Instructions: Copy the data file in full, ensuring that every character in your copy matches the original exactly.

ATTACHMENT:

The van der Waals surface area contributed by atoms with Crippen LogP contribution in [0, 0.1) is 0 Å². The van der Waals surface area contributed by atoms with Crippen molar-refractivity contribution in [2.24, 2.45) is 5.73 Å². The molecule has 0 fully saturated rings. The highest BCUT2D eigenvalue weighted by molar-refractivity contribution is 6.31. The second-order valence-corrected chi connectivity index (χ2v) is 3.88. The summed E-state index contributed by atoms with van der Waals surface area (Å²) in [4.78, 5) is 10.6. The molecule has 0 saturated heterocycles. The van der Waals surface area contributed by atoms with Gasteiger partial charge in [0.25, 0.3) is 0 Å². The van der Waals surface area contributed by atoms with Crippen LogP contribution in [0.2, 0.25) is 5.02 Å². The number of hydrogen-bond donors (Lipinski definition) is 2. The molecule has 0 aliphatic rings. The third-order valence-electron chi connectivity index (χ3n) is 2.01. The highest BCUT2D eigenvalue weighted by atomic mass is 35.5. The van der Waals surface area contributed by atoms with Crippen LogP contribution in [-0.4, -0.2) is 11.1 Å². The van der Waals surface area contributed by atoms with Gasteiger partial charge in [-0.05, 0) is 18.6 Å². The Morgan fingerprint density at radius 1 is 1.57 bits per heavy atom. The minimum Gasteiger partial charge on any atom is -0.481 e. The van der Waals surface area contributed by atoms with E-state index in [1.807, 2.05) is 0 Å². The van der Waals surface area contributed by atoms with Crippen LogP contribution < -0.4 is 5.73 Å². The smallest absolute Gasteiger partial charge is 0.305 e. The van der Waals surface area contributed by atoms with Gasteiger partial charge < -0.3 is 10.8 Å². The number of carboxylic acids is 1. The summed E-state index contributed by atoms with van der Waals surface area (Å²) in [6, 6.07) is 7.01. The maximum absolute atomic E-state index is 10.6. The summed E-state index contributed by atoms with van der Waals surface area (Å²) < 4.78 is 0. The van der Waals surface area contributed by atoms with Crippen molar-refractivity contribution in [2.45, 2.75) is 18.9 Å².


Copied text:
The van der Waals surface area contributed by atoms with Crippen LogP contribution in [0, 0.1) is 0 Å². The van der Waals surface area contributed by atoms with Crippen molar-refractivity contribution in [2.24, 2.45) is 5.73 Å². The molecule has 0 fully saturated rings. The highest BCUT2D eigenvalue weighted by molar-refractivity contribution is 6.31. The second-order valence-corrected chi connectivity index (χ2v) is 3.88. The summed E-state index contributed by atoms with van der Waals surface area (Å²) in [4.78, 5) is 10.6. The molecule has 0 saturated heterocycles. The van der Waals surface area contributed by atoms with Gasteiger partial charge in [0.25, 0.3) is 0 Å². The van der Waals surface area contributed by atoms with Crippen LogP contribution in [0.2, 0.25) is 5.02 Å². The number of hydrogen-bond donors (Lipinski definition) is 2. The molecule has 0 aliphatic rings. The third-order valence-electron chi connectivity index (χ3n) is 2.01. The highest BCUT2D eigenvalue weighted by atomic mass is 35.5. The van der Waals surface area contributed by atoms with Crippen LogP contribution in [-0.4, -0.2) is 11.1 Å². The van der Waals surface area contributed by atoms with Gasteiger partial charge in [-0.05, 0) is 18.6 Å². The Morgan fingerprint density at radius 1 is 1.57 bits per heavy atom. The minimum Gasteiger partial charge on any atom is -0.481 e. The van der Waals surface area contributed by atoms with E-state index in [1.807, 2.05) is 0 Å². The van der Waals surface area contributed by atoms with Crippen LogP contribution < -0.4 is 5.73 Å². The smallest absolute Gasteiger partial charge is 0.305 e. The van der Waals surface area contributed by atoms with Gasteiger partial charge < -0.3 is 10.8 Å². The number of carboxylic acids is 1. The summed E-state index contributed by atoms with van der Waals surface area (Å²) in [6, 6.07) is 7.01. The maximum absolute atomic E-state index is 10.6. The summed E-state index contributed by atoms with van der Waals surface area (Å²) < 4.78 is 0. The van der Waals surface area contributed by atoms with Crippen molar-refractivity contribution in [2.45, 2.75) is 18.9 Å².